On April 19, 2023, at 11:25 a.m., the Nebraska Legislature passed LB 77, the Constitutional Carry bill which Senator Tom Brewer has been diligently working to pass for years. The bill has to be signed by Nebraska Governor (R) Jim Pillen to become law. Governor Pillen has promised he will sign the bill.
LB77 incorporates a number of features to make Constitutional Carry in Nebraska a reality. One provision has been a sticking point in getting the bill passed. The bill strengthens the Nebraska preemption statute and eliminates the Omaha and Lincoln requirements to register handguns in those cities. From the bill:
(2) Notwithstanding the provisions of any home rule charter, counties, cities, and villages shall not have the power to:
(a) Regulate the ownership, possession, storage, transportation,sale, or transfer of firearms or other weapons, except as expressly by provided by state law; or
(b) Require registration of firearms or other weapons.
(3) Any county, city, or village ordinance, permit, or regulation in violation of subsection (2) of this section is declared to be null and void.
The bill changes the definition of what is a concealed handgun so that if any part of the handgun is capable of being seen or observed by another person, it is not a concealed handgun:
(2) Concealed handgun means a handgun that is entirely obscured from view. If any part of the handgun is capable of being seen or observed by another person, it is not a concealed handgun.
While Nebraska’s legislatures are nominally “non-partisan,” Ballotpedia shows how they line up as Democrats or Republicans. There are 32 Republicans and 17 Democrats. As 33 votes are necessary to overcome the three closure votes, Republicans had to recruit one “non-partisan” Democrat” to obtain the necessary 33 votes. All 32 Republicans voted for closure on the Final Reading, which was the critical vote for Constitutional Carry. Senator Mike McDonnell of District 5, Omaha, voted for closure, adding the critical Democratic vote for LB 77.
Senator Brewer has had Constitutional Carry as a high priority since being elected in 2017. Senator Brewer is reported as saying Governor Pillen will sign the bill in a ceremony on April 26. From starherald.com:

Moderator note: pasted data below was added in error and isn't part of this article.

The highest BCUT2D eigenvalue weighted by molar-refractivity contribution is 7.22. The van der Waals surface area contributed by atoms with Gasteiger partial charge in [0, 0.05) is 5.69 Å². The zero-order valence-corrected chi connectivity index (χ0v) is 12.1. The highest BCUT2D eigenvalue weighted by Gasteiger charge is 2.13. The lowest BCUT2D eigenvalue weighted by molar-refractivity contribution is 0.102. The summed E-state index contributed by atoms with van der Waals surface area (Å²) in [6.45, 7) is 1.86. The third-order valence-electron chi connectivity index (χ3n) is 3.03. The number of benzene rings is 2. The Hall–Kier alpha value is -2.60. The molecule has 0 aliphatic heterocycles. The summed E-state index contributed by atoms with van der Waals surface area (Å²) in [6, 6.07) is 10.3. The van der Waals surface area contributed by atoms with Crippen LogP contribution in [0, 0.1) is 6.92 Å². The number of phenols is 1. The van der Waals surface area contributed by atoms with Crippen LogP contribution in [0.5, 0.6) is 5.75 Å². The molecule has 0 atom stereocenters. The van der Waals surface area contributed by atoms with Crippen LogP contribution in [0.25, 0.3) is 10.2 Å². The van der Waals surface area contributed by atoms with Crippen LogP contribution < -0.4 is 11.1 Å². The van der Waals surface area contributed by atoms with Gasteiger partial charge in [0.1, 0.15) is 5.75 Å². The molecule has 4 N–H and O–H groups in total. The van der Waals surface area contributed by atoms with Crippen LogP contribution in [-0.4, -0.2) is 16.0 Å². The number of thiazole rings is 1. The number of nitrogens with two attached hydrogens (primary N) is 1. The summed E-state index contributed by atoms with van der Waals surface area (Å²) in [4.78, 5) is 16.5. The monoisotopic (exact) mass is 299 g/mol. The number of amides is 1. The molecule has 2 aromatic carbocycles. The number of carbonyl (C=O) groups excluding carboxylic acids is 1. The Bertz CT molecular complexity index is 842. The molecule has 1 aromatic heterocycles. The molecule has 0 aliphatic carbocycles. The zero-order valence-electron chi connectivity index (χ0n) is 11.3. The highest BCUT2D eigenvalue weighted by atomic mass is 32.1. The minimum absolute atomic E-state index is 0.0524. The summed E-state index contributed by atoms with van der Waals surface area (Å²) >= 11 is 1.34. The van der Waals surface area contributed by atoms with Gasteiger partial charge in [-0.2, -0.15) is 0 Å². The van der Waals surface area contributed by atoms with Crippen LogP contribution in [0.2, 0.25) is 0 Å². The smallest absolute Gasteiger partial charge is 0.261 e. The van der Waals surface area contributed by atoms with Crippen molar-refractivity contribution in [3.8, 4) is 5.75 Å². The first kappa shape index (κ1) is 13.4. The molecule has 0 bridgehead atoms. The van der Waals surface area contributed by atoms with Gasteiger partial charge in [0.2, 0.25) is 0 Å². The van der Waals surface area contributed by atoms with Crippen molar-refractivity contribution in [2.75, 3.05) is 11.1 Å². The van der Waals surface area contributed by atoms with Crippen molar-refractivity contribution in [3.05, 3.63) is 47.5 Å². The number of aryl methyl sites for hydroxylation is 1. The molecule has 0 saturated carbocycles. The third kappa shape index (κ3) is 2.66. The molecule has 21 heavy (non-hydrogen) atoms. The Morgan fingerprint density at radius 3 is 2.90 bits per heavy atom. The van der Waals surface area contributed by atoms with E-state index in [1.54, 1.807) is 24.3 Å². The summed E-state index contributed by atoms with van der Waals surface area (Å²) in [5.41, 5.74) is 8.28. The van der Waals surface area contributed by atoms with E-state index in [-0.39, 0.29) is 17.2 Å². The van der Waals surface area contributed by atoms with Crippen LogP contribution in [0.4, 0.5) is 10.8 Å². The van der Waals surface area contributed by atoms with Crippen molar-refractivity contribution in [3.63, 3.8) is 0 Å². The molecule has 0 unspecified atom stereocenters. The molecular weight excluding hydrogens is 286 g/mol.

“Brewer, who visited Pillen after LB 77’s passage, said the governor plans to sign the bill into law in a 2 p.m. CT ceremony April 26 in the State Capitol’s Warner Chamber.”
The bill is scheduled to go into effect three months after the current legislative session ends. It is expected the legislative session will end on June 9, 2023. The bill would then become effective three months later, on September 9, 2023.
Nebraska becomes the 25th state to restore Constitutional Carry, the 26th member of the Constitutional Carry club, and the 27th state to have permitless carry enshrined in state law. Vermont has always had Constitutional Carry. No permit was ever required in Vermont to carry a concealed, loaded handgun in most public places. Vermont has consistently had one of the lowest murder rates in the nation. Alaska restored Constitutional Carry in 2003. Arizona Restored Constitutional Carry in 2010. Since then 23 more states have restored Constitutional Carry. The Constitutional Carry club members are now:
Alabama, Alaska, Arizona, Arkansas, Georgia, Idaho, Indiana, Iowa, Kansas, Kentucky, Maine, Mississippi, Missouri, Montana, Nebraska, New Hampshire, North Dakota, Ohio, Oklahoma, South Dakota, Tennessee, Texas, Utah, Vermont, West Virginia, and Wyoming. Florida has permitless concealed carry.
About Dean Weingarten:
Dean Weingarten has been a peace officer, a military officer, was on the University of Wisconsin Pistol Team for four years, and was first certified to teach firearms safety in 1973. He taught the Arizona concealed carry course for fifteen years until the goal of Constitutional Carry was attained. He has degrees in meteorology and mining engineering, and retired from the Department of Defense after a 30 year career in Army Research, Development, Testing, and Evaluation.